The Bank of England (BOE) held their interest rates steady at their record low 0.5%–as expected, marking the 58 consecutive month of continuing the rate. Policymakers also decided to maintain the 375 billion sterling quantitative easing measures however no accompanying statement was released.
Market participants are expecting the newly minted Central Bank Governor Mark Carney to change the forward guidance policy as conditions improve. An interest rate change would be used to accelerate the economy by improving the credit conditions in the country. This seems likely as consumer prices rose at the lowest levels in 48 months in the country, this is evidence of positive growth measures in Great Britain’s economy and serve as a testament that it is on the upswing.
Governor Carney previously stated in August of 2013, that the Bank of England would reassess it’s current policy when the unemployment rate reached 7% anticipating that it wouldn’t be reached until 2016–however the rate has unexpectedly dropped off far sooner that the expected, making some economists speculate that a tightening policy might be implemented much sooner than was originally planned. Some market participants say don’t expect a rate increase before the middle of 2015.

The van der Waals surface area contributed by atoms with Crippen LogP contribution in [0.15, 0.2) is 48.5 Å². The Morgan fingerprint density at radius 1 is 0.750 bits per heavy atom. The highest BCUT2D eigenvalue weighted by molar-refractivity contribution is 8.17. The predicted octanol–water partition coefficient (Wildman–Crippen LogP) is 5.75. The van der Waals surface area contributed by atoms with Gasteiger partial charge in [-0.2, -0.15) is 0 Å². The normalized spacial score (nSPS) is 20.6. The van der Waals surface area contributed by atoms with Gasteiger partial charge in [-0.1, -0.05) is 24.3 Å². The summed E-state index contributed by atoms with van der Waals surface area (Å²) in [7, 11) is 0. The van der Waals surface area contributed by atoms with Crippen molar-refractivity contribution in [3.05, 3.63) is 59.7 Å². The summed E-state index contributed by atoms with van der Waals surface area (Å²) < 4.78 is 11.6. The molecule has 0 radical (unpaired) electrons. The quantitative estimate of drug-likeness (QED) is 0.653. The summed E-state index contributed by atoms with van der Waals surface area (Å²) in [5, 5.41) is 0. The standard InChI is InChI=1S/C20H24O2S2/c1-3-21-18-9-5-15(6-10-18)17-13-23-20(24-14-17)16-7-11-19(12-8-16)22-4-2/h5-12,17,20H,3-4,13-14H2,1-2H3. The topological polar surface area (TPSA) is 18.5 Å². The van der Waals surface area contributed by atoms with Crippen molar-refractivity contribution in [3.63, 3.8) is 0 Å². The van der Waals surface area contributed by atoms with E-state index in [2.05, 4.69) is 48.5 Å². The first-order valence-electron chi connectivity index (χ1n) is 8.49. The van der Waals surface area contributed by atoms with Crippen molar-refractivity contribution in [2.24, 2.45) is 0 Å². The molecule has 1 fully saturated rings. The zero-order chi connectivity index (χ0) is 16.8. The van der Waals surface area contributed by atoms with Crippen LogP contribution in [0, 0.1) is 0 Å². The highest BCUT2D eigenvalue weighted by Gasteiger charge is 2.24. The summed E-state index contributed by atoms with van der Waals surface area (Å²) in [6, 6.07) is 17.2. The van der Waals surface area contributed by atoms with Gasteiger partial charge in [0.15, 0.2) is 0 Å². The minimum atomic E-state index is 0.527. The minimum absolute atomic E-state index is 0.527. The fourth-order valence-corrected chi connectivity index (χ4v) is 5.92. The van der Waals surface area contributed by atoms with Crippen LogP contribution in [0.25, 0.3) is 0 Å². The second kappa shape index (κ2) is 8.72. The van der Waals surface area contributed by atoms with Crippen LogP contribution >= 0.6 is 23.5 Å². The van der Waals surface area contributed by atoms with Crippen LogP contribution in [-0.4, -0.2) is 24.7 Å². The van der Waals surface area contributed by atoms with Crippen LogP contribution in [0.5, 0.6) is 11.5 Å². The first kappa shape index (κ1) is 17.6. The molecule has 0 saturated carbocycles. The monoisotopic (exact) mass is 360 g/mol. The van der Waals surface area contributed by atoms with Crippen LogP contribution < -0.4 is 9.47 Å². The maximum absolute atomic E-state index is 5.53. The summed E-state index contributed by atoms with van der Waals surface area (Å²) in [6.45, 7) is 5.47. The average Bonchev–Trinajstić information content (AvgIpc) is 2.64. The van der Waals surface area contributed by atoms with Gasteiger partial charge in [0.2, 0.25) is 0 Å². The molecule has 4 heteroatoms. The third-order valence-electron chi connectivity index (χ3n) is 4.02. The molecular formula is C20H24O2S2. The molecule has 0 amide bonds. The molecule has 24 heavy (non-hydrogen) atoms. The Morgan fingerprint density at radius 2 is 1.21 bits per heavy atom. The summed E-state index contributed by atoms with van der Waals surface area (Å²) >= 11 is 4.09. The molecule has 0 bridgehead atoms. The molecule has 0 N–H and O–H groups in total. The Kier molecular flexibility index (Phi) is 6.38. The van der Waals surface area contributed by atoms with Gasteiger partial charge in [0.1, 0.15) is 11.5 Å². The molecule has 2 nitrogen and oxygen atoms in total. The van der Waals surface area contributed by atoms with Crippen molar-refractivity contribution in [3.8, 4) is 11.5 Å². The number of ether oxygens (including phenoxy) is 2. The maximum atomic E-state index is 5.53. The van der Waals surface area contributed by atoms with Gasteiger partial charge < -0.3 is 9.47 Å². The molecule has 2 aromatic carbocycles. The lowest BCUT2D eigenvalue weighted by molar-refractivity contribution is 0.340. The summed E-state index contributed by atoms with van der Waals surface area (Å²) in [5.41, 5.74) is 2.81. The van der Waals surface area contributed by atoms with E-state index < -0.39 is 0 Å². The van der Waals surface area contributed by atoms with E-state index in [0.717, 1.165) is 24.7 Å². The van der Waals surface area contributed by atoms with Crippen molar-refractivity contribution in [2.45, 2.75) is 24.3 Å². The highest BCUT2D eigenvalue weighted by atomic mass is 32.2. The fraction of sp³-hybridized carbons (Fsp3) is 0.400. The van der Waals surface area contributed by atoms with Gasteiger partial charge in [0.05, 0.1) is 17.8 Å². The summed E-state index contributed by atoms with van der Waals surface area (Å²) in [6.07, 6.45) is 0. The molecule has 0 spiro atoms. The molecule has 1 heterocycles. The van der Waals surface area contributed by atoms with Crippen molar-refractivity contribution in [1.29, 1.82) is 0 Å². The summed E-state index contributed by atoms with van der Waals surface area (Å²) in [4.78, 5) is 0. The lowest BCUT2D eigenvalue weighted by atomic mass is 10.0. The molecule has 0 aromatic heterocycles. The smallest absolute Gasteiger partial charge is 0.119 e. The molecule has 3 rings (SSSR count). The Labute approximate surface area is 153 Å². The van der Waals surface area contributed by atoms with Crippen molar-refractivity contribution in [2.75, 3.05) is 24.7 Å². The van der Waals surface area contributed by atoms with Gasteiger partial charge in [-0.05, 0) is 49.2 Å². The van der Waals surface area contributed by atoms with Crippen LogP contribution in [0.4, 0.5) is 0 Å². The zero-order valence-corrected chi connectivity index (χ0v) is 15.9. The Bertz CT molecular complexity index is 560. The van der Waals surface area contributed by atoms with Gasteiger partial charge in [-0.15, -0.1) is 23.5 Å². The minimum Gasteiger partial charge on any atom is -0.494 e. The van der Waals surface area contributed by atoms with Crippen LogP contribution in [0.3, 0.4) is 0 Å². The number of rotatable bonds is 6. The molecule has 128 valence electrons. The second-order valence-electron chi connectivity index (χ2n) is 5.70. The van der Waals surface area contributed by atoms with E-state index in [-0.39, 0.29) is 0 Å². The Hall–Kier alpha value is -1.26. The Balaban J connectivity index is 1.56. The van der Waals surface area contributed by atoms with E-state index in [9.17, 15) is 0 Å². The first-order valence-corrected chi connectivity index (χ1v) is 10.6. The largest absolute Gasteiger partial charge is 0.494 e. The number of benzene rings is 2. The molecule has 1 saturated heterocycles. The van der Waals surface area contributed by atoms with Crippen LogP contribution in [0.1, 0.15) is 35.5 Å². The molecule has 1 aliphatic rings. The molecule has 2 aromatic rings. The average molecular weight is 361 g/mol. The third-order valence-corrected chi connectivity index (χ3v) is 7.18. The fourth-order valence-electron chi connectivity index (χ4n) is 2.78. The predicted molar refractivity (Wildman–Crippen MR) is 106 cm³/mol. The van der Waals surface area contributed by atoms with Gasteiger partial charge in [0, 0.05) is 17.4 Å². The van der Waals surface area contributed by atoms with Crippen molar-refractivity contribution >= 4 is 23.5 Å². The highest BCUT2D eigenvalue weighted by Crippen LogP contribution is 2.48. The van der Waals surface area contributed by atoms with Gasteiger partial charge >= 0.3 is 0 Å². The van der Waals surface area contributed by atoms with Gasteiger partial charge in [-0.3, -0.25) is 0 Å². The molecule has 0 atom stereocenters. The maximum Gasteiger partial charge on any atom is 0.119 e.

I believe that the likelihood of the BOE maintaining low rates throughout 2014 is very low given the falling unemployment rate. Bear in mind that the growth rate in 2013 was very close to 2%, If this trend continues, expect Governor Carney to raise interest rates sometime in 2014. Look for some indication of guidance next month when the Bank of England’s quarterly inflation report is released.
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